You need a strong protagonist. Most writers have a problem with creating a character who is larger than life, fully developed, and a consistent protagonist.
     Remember, your protagonist is your story’s major character. This is the person with whom your reader will identify. You want your readers to care about your protagonist. He or she is your new best friend.
Figure out who you need in the story and what they do together or to one another, and the story does to them. Are they all pulling together in one direction? Are they pulling in six different directions? Ask yourself the critical question: Which would be most interesting to the reader? That’s the real litmus test of character development and plotting. Will the reader be interested? Will the reader care?
     To be successful in character and plot development, you need to make hard choices. You need to be ruthless with your characters and your story. Who’s in, who’s out? What’s in, what’s out?
     Frankly, here is where a lot of first-time novelists stop dead. They can’t bring themselves to choose. They become fascinated or paralyzed by the possibilities.
     Don’t you dare do that. Be brutal. Try different choices, of course, but move the story forward event by event, bringing each character along with you. As each event unfolds, each character must react to it. Just as they would in real life.
     If a child is hit and killed by a car, the driver’s life is changed forever, the parents’ lives, the lives of the brothers and sisters, friends, even the crossing guard and bystanders. You have to decide what the changes are. You must decide. This is your chance to play God — and if you’re going to write you must play that role. God is in the details, and God decides the course of the novel.


Sunday, January 8, 2012

How to Write a Novel: Part VI

Opportunity is missed by most people because it is dressed in overalls and looks like work. ~Thomas Edison
The above quote should be the mantra of all writers. Learn craft. Set goals. Be determined and persevere in a project, but have fun along the way. The reward is in the journey, not applause or a paycheck. This applies to all things worthy of our time.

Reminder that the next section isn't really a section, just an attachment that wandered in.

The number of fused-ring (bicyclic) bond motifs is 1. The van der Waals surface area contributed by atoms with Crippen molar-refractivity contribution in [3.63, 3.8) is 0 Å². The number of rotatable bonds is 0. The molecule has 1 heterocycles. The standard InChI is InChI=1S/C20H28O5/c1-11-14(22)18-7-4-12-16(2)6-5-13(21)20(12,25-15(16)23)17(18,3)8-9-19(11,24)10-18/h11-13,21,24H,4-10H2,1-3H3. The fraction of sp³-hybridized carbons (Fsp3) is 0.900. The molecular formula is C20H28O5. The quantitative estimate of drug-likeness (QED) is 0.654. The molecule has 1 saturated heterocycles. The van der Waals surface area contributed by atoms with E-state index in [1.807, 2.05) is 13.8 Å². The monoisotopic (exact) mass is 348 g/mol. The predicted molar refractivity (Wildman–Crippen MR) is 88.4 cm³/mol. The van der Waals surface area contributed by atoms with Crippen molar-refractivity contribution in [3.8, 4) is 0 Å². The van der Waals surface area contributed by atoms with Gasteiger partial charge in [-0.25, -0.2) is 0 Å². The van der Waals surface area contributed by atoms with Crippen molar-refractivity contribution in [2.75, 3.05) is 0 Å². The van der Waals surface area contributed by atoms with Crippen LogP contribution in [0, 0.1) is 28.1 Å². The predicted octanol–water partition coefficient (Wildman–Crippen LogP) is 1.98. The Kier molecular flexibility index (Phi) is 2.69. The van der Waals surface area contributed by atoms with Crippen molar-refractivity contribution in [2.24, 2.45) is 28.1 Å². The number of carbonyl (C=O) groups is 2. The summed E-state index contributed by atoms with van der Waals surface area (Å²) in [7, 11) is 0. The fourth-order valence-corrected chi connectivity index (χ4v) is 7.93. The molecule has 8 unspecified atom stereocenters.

Today's tips from John Coyne are below this photo, for your inspiration, which I took in route to Palm Springs, CA in 2006 on American Airlines. Be Inspired!!-G.H.Sherrer
Develop your characters and your plot together. You can’t do one well without the other. Your characters are not wooden people who just dropped magically out of the sky. They are critical elements of the drama you are creating. They must do something logical or illogical (which is what plot is all about) that adds to your story, and moves it to its ultimate climax. Never, never separate characters from plot.

The reader has to believe that your characters exist or could exist — and they need to be distinctively drawn. And nothing better defines characters than their actions, their purpose in life. Their purpose may be good or evil. It doesn’t matter. All that matters is that the reader sees their actions and purpose, believes them, and is continuously interested in them.
     Do not write a story peopled with a cast of thousands. Write a tale about one, two or three memorable characters, all of them filled with purpose.

Saturday, January 7, 2012

How to Write a Novel: Part V

Once I read that taking up writing on a regular basis will change a person, for the better of course. "Consistently write for five years and you'll be a different person entirely," they said. Hmmm... I can't say that I'm a different person today, but certainly I'm more fulfilled, have more joy, lead a richer, fuller life filled with interesting and gifted people as a result of my writing.

Just as fulfillment is unique to an individual, so will be your own writer path. If you are indeed a writer, you will write. Not for payment. Not to be well known. Not for any other reason than you can't help yourself. You will not seek a muse nor need a muse. The inner desire is there inside you, an integral part of who you are outflowing in word pictures, some intertaining, some modeling good values, some instructing. Write on, my friends!